New Zealand Parliament Apologises For Historical Gay Convictions


New Zealand MPs have delivered emotional speeches as the country’s parliament apologised to men convicted for homosexuality.

Historical Gay Convictions

Justice Minister Amy Adams (pictured) moved a motion apologising to gay men convicted of consensual sex before homosexuality was decriminalised in 1986 “and recognise the tremendous hurt and suffering those men and their families have gone through.”

“Many hundreds of New Zealand men [were] turned into criminals by a law that was profoundly wrong and for that we’re sorry,” she said.

She said the parliament was acknowledging the continued impact that the convictions have had on the men’s lives, which still affect their employment and travel.

“It is never too late to apologise. While we cannot ever erase the injustice, this apology is a symbolic but important act that we hope will help address the harm and right this historic wrong,” she said.

A bill currently before the parliament would allow the men unjustly convicted under the old laws to apply to have the convictions expunged from their criminal records.

Opposition MP Grant Robertson was among those who paid tribute to the “bravery and courage” of the New Zealand gay men who lived and campaigned before homosexuality was decriminalised in 1986, including a group who put their careers at risk by signing a letter in the New Zealand Herald that year supporting reform.

Robertson said he and his partner Alf will soon celebrate their two-decade anniversary and a decade of sharing a civil union, “all things which are your legacy.”

“The fact that I, as a gay man, can be out and proud and a member of parliament is but a small tribute to you… I respect you, I honour you and I stand on your shoulders today.”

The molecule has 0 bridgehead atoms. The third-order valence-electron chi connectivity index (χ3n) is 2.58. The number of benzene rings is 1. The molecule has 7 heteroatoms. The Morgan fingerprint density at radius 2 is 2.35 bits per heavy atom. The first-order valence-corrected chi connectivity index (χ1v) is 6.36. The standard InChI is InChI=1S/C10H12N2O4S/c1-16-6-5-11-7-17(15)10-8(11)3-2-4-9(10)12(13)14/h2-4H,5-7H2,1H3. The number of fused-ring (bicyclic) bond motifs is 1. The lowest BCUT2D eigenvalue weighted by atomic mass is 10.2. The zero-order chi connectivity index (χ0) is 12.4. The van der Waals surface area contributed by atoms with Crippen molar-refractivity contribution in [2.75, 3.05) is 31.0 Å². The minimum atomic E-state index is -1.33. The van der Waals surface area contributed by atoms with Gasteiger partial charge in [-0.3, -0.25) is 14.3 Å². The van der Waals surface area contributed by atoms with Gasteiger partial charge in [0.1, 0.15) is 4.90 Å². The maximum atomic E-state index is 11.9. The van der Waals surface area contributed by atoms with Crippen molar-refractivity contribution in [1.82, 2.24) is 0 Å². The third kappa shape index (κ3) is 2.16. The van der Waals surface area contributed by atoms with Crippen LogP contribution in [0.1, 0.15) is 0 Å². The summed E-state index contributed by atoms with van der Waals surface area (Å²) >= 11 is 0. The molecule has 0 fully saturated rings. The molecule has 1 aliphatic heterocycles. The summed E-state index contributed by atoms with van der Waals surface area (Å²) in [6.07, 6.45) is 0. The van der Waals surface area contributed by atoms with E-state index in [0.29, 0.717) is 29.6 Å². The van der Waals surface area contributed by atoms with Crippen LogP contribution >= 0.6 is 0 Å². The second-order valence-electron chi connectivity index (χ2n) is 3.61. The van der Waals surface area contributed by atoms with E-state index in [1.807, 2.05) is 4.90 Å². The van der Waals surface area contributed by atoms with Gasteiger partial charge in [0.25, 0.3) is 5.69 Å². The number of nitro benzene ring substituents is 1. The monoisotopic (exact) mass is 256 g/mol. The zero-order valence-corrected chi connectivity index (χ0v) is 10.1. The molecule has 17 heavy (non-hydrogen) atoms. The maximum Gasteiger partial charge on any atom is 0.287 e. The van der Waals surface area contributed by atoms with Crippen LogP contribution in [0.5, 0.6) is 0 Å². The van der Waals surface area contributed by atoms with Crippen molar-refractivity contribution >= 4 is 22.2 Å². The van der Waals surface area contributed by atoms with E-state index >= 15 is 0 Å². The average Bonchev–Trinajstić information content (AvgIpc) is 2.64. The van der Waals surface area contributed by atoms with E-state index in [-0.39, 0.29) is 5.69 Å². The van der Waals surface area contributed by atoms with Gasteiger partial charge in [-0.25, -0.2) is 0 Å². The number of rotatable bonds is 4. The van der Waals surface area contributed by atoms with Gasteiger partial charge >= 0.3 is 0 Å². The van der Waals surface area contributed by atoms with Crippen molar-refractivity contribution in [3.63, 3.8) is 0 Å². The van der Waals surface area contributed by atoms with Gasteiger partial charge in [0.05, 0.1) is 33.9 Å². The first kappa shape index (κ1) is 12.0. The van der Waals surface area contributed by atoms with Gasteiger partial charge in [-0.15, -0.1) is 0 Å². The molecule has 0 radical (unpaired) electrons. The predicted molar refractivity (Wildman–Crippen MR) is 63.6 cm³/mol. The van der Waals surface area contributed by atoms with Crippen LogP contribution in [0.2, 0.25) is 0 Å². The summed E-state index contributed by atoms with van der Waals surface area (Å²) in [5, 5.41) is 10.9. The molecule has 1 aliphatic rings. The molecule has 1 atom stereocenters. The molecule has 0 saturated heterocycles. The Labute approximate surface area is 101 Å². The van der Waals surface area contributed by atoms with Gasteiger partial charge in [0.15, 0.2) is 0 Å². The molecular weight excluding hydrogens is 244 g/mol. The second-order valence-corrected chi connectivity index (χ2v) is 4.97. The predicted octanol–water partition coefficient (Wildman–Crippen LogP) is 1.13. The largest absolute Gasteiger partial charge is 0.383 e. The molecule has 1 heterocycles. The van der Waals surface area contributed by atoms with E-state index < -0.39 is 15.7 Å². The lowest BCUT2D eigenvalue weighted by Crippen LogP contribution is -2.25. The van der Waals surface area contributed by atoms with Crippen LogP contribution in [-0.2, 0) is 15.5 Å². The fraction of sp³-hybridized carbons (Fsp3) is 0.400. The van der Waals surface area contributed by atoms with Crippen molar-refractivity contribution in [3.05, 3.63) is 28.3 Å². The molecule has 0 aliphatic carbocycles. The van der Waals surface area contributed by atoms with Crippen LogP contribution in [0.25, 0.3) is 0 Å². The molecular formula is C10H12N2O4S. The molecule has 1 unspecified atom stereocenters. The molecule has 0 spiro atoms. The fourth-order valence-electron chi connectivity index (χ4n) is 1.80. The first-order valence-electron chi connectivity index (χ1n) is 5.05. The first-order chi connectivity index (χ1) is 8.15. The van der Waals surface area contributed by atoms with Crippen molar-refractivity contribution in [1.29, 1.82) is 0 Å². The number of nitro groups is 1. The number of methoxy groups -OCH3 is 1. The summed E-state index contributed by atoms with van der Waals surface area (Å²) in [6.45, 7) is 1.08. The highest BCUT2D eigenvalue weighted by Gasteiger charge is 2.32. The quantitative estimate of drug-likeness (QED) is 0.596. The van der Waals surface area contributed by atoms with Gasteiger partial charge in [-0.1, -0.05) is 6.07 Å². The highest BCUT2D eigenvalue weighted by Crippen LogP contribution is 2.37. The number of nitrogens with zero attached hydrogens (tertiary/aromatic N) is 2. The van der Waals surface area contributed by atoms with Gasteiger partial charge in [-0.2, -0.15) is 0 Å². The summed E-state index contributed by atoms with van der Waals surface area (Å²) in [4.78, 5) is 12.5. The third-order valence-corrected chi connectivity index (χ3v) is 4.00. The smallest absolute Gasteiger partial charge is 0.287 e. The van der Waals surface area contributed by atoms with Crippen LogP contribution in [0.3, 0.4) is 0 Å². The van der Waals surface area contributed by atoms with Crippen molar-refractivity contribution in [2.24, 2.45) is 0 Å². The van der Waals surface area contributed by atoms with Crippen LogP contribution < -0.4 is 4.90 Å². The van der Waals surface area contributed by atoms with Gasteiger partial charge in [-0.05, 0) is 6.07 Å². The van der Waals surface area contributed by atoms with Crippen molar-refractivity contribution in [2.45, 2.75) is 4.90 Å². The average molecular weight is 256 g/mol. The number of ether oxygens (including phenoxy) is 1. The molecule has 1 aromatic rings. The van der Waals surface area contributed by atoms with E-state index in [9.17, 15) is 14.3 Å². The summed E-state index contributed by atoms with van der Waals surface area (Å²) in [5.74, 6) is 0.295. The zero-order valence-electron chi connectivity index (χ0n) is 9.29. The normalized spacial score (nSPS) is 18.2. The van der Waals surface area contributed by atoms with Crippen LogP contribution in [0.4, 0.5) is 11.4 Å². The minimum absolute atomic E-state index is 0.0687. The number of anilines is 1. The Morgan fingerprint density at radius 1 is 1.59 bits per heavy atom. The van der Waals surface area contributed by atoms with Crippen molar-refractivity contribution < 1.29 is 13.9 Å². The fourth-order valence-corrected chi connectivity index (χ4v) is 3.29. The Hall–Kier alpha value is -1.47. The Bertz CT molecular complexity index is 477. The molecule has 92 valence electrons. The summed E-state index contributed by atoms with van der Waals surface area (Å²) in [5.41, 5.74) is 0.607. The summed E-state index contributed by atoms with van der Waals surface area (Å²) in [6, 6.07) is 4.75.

He urged families of men who had since died to apply for a pardon on their behalf “to give dignity in death to your relatives that this Parliament did not allow them in life.”

LGBTI group Rainbow Wellington welcomed the apology.

They have expressed sorrow for the men affected and hoped that with the apology “a small part of their defamed human dignity will be restored.”

“Rainbow Wellington has faith that this action will build trust between the victims and the government who discriminated against them,” they said in a statement.

The group called on the New Zealand government to better recognise gender and sexual minorities and address current forms of discrimination “including in access to healthcare, blood donation, trans-phobia in government services, lack of funding to community groups, high rates of youth suicide, and a lack of support services.”

In May, Queensland Premier Anastacia Palaszczuk apologised to gay Queensland men with similar convictions, and the parliament is currently examining a bill that would expunge similar historical convictions of Queensland men.

The United Kingdom and Germany have also recently moved to pardon thousands of gay men with similar convictions.